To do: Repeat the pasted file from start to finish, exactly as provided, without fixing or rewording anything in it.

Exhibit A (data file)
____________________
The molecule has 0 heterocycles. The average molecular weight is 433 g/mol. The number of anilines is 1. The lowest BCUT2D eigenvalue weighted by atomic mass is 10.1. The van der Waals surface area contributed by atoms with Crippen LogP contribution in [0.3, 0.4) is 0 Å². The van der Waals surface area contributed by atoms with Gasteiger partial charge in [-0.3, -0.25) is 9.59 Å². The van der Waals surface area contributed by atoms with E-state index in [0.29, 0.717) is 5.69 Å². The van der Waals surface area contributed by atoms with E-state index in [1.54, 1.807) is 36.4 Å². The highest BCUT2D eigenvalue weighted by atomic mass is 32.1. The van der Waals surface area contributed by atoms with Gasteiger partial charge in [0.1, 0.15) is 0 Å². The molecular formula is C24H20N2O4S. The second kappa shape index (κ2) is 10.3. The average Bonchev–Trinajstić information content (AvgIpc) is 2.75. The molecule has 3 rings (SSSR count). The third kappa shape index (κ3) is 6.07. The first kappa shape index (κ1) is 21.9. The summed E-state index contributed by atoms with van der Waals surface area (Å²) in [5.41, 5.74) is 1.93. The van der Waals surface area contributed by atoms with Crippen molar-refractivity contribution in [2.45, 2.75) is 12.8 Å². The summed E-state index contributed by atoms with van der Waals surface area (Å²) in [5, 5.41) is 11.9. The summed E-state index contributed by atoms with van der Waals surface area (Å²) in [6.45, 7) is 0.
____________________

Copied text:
The molecule has 0 heterocycles. The average molecular weight is 433 g/mol. The number of anilines is 1. The lowest BCUT2D eigenvalue weighted by atomic mass is 10.1. The van der Waals surface area contributed by atoms with Crippen LogP contribution in [0.3, 0.4) is 0 Å². The van der Waals surface area contributed by atoms with Gasteiger partial charge in [-0.3, -0.25) is 9.59 Å². The van der Waals surface area contributed by atoms with E-state index in [0.29, 0.717) is 5.69 Å². The van der Waals surface area contributed by atoms with E-state index in [1.54, 1.807) is 36.4 Å². The highest BCUT2D eigenvalue weighted by atomic mass is 32.1. The van der Waals surface area contributed by atoms with Gasteiger partial charge in [0.1, 0.15) is 0 Å². The molecular formula is C24H20N2O4S. The second kappa shape index (κ2) is 10.3. The average Bonchev–Trinajstić information content (AvgIpc) is 2.75. The molecule has 3 rings (SSSR count). The third kappa shape index (κ3) is 6.07. The first kappa shape index (κ1) is 21.9. The summed E-state index contributed by atoms with van der Waals surface area (Å²) in [5.41, 5.74) is 1.93. The van der Waals surface area contributed by atoms with Crippen molar-refractivity contribution in [2.45, 2.75) is 12.8 Å². The summed E-state index contributed by atoms with van der Waals surface area (Å²) in [5, 5.41) is 11.9. The summed E-state index contributed by atoms with van der Waals surface area (Å²) in [6.45, 7) is 0.